Saturday, December 6, 2008

Fun with QuickLaw (II): You're a Monster Edition

I didn't have high hopes for this one, but typing "you're a monster" into LexisNexis QuickLaw produced one result: Crousset v. Crousset [2003] O.J. No. 1841, a custody battle in which the applicant ("mother" -- we'll call her Ashlee) seeks an order varying a previous judgment by granting to her sole custody of the child (let's say Bronx Mowgli). The father (Pete) also seeks sole custody.

Ashlee and Pete were married for twelve years (when pigs fly), separated in 1999 and divorced in 2002. Some pretty heavy stuff happened which doesn't bear examining at length. Suffice
to say, there was a communication problem between the parents and Bronx Mowgli and his siblings (Harlem Bagheera, Brooklyn Baloo and Manhattan Shere Khan) were caught in the middle, Bronx Mowgli in particular, since he has Tourette's and is a depressive insomniac suicide risk. A social worker with the Office of the Children's Lawyer, upon examining the family, noted that
... conflict and poor communication has continued to exist at a very significant level. The mother suggests that the father continues to behave in a controlling and conflict-maintaining ways [sic] through unwanted telephone calls, arguing at access exchanges and sending messages through the children such as "daddy says you're a monster". The mother expresses little hope that this situation can improve because of its lengthy history. The father also uses the word controlling to describe the mother and says she attempts to control him through her inflexibility about access, poor communication about the children's needs and attempts to involve the police and the CAS in his life. The father also suggests his relationship with the mother is unlikely to improve.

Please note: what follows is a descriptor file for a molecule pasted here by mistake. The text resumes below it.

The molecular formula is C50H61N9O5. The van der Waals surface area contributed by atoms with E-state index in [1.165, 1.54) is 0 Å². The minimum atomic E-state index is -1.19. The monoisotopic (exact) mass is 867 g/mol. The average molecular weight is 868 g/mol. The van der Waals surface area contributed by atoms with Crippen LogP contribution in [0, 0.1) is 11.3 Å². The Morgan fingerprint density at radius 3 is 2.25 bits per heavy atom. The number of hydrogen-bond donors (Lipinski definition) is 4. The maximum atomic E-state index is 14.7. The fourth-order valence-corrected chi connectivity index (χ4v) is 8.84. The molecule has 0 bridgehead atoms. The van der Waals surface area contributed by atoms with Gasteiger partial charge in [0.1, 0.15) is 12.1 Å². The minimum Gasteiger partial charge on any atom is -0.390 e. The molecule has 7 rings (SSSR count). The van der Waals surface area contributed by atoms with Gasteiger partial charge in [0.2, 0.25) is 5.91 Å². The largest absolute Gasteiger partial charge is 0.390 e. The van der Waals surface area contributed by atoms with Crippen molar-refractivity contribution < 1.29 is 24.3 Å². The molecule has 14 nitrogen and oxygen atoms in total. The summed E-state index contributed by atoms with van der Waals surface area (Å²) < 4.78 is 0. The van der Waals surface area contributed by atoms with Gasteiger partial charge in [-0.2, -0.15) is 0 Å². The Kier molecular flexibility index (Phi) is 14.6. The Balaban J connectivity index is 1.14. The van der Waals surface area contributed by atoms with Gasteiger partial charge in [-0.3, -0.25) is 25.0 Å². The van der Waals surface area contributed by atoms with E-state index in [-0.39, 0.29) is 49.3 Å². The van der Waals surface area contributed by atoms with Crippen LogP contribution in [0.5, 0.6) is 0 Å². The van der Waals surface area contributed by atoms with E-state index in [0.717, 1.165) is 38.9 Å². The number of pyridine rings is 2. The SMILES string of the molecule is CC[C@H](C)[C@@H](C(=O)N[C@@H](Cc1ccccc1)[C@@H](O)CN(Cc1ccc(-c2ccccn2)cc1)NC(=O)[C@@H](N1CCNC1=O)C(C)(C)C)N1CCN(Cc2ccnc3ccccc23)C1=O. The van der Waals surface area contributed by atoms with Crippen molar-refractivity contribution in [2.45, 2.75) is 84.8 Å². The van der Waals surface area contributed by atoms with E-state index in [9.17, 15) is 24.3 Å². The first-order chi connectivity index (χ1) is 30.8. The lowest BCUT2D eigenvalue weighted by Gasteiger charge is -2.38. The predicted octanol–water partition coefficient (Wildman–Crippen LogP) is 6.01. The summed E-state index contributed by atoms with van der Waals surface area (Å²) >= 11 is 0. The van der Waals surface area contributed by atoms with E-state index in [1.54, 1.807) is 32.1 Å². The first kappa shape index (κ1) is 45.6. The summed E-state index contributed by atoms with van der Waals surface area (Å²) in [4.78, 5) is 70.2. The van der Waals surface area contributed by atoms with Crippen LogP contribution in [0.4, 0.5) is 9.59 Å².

The social worker went on to conclude that the father "is very well intended and is a loving father [but] fails to understand that the conflict that continues to exacerbate the family dynamics is very detrimental to his children" and noted that severe depression or anxiety, untreated, is grounds to take the kids away under the Child and Family Services Act.

I knew there was a reason I didn't want to go into family law -- and they probably get a lot worse than this case.

In the end, the court rules that Ashlee gets sole custody of poor Bronx Mowgli, who is probably just messed up because he fears our world and wants to return to the jungle. Pete gets access on every second weekend, half of summer vacation and all of the Christmas break.

In retrospect, typing "you're a monster" was perhaps ill-considered. Look for Fun with QuickLaw (III): "I love you", or "so many puppies", or "babies in costumes" or something next time.


Anonymous said...

Pretty amusing post.

Nick said...

Haha. Give "perverse and often baffling" a try?

Will said...

no dice on perverse and often baffling, I'm afraid. but stay tuned for the Christmas edition of fun with QuickLaw; you'll never guess what Santa has been up to.